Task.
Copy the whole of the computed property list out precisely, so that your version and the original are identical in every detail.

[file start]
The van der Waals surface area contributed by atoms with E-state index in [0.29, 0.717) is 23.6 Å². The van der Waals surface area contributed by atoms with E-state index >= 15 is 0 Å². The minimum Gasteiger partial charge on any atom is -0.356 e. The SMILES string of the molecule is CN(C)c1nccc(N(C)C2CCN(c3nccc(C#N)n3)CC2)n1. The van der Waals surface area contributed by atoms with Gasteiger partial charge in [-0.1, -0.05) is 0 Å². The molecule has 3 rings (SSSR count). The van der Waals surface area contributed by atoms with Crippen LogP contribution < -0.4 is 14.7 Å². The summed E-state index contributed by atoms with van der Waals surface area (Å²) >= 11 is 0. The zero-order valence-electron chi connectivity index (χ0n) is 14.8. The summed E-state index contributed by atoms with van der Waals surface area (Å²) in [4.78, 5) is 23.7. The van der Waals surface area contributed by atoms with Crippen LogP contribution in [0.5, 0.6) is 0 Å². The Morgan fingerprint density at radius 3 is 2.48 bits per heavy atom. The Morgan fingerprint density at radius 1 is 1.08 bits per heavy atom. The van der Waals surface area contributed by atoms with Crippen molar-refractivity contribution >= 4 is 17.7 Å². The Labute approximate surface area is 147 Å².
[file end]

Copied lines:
The van der Waals surface area contributed by atoms with E-state index in [0.29, 0.717) is 23.6 Å². The van der Waals surface area contributed by atoms with E-state index >= 15 is 0 Å². The minimum Gasteiger partial charge on any atom is -0.356 e. The SMILES string of the molecule is CN(C)c1nccc(N(C)C2CCN(c3nccc(C#N)n3)CC2)n1. The van der Waals surface area contributed by atoms with Gasteiger partial charge in [-0.1, -0.05) is 0 Å². The molecule has 3 rings (SSSR count). The van der Waals surface area contributed by atoms with Crippen LogP contribution < -0.4 is 14.7 Å². The summed E-state index contributed by atoms with van der Waals surface area (Å²) >= 11 is 0. The zero-order valence-electron chi connectivity index (χ0n) is 14.8. The summed E-state index contributed by atoms with van der Waals surface area (Å²) in [4.78, 5) is 23.7. The van der Waals surface area contributed by atoms with Crippen LogP contribution in [0.5, 0.6) is 0 Å². The Morgan fingerprint density at radius 3 is 2.48 bits per heavy atom. The Morgan fingerprint density at radius 1 is 1.08 bits per heavy atom. The van der Waals surface area contributed by atoms with Crippen molar-refractivity contribution >= 4 is 17.7 Å². The Labute approximate surface area is 147 Å².